Tech journalist Kara Swisher interviewed legendary British comedian Eric Idle on Monday, where he spoke extensively about the state of comedy in his heyday and said he hated conservatives.
Swisher asked, “How do you look at cancel culture today, because now everybody is watched under great scrutiny,” asking if Idle had seen the recent Dave Chappelle’s monologue on “Saturday Night Live.”
“What do you think of the comedians like Dave Chappelle, for example, who’s saying that he’s being subjected to censorship?” she asked.
Idle appeared to disregard Chappelle’s claim that cancel culture is a phenomenon because, “Well where does he say it? On SNL,” later adding, “Well you’re not being that much canceled, are you? If you were in your room complaining I’d have a lot more sympathy.”
Swisher agreed, “Right, so then he doesn’t pay the price, he just says he pays the price.”
Neither commenter mentioned how Chappelle has been ousted by venues and targeted with physical violence for his comedy routines.
Idle offered one example of what does worry him however, saying, “I didn’t like it when Bill Maher complains about the audience for not laughing, they’re telling you they don’t find it funny. You shouldn’t moan about the audience. There’s nothing wrong with the audience. If they don’t laugh at your jokes, there’s something wrong with your joke. And so… I’m not terribly sympathetic to that sort of attitude, to be honest.”
Swisher acknowledged that Chappelle’s humor can be witty, but condemned his commentary on transgender people as creepy, to which Idle agreed, “yeah.”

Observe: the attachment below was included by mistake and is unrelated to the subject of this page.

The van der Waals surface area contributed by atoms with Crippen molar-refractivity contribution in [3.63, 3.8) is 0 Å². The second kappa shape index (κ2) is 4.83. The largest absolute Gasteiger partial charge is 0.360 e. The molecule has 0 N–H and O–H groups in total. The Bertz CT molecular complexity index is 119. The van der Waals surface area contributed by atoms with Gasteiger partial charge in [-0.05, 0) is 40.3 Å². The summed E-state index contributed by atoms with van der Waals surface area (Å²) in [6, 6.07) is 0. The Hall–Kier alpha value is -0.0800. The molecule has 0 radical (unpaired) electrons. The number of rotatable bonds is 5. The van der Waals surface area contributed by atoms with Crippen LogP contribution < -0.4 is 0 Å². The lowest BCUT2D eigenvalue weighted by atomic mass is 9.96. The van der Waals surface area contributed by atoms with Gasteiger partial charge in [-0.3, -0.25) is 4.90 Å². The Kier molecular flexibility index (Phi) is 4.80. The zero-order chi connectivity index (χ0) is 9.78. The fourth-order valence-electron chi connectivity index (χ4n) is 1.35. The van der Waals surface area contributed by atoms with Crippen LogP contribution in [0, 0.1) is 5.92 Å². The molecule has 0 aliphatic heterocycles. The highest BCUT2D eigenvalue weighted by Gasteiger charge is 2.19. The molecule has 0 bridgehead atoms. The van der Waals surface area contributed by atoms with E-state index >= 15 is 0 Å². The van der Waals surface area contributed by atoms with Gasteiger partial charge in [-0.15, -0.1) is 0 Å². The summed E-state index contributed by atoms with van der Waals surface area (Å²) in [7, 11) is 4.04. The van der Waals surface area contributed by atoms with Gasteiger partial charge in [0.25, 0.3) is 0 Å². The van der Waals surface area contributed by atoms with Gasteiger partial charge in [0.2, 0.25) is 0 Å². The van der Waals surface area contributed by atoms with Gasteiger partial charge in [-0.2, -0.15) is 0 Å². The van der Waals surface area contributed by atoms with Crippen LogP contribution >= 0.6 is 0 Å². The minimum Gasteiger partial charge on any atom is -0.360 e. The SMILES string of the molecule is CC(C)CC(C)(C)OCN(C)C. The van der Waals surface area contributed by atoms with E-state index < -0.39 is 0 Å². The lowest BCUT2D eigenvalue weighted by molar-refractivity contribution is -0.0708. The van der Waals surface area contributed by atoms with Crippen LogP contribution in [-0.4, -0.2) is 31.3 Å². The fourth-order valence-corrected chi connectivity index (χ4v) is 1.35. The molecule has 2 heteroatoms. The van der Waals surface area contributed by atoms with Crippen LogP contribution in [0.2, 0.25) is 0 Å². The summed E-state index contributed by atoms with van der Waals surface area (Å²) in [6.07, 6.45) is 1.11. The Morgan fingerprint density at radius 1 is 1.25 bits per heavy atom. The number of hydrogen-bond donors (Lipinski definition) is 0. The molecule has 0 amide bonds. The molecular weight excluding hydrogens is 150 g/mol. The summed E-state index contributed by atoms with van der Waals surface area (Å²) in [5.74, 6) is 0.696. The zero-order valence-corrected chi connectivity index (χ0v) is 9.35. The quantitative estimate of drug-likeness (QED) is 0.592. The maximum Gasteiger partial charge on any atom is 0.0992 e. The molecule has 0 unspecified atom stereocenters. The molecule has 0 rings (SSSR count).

Idle also took a swipe at Twitter CEO Elon Musk, paraphrasing one of his own tweets that said paying for verification is like “buying a petting zoo and then charging the animals.”
He also recalled a past tweet where he said that, “I do not believe in freedom of speech for fascists. That’s like putting diesel in a Tesla.”
“I grew up in that world,” he said, explaining that he was a “war baby” from World War II, noting that fascism was “very real to us, fascism-what can happen if you let one person take over a country, so that still rings very strongly with me in my soul.”
He also slammed conservatives in his own country, “I hate them intensely, I’ve always hated conservatives, I’m afraid to say I’m very prejudiced against them, they’re horrible people.”
By comparison, one of the fellow members of the Monty Python comedy troupe, John Cleese, has railed against cancel culture, even if he identifies as a “liberal” himself.
He explained in a recent interview that even he would be subject to cancel culture if he tried working for the BBC today. “The BBC have not come to me and said, ‘Would you like to have some one-hour shows?’ And if they did, I would say, ‘Not on your nelly!’ I wouldn’t get five minutes into the first show before I’d been cancelled or censored,” he proclaimed on BBC Radio 4’s Today program.
Cleese served as a keynote speaker at the FreedomFest conference in Las Vegas in July, where he noted, “You can only create in an atmosphere of freedom, where you’re not checking everything you say critically before you move on.”
He also noted that, “A lot of comedians now are sitting there and when they think of something, they say something like, ‘Can I get away with it? I don’t think so. So-and-so got into trouble, and he said that, oh, she said that.’ You see what I mean? And that’s the death of creativity.”
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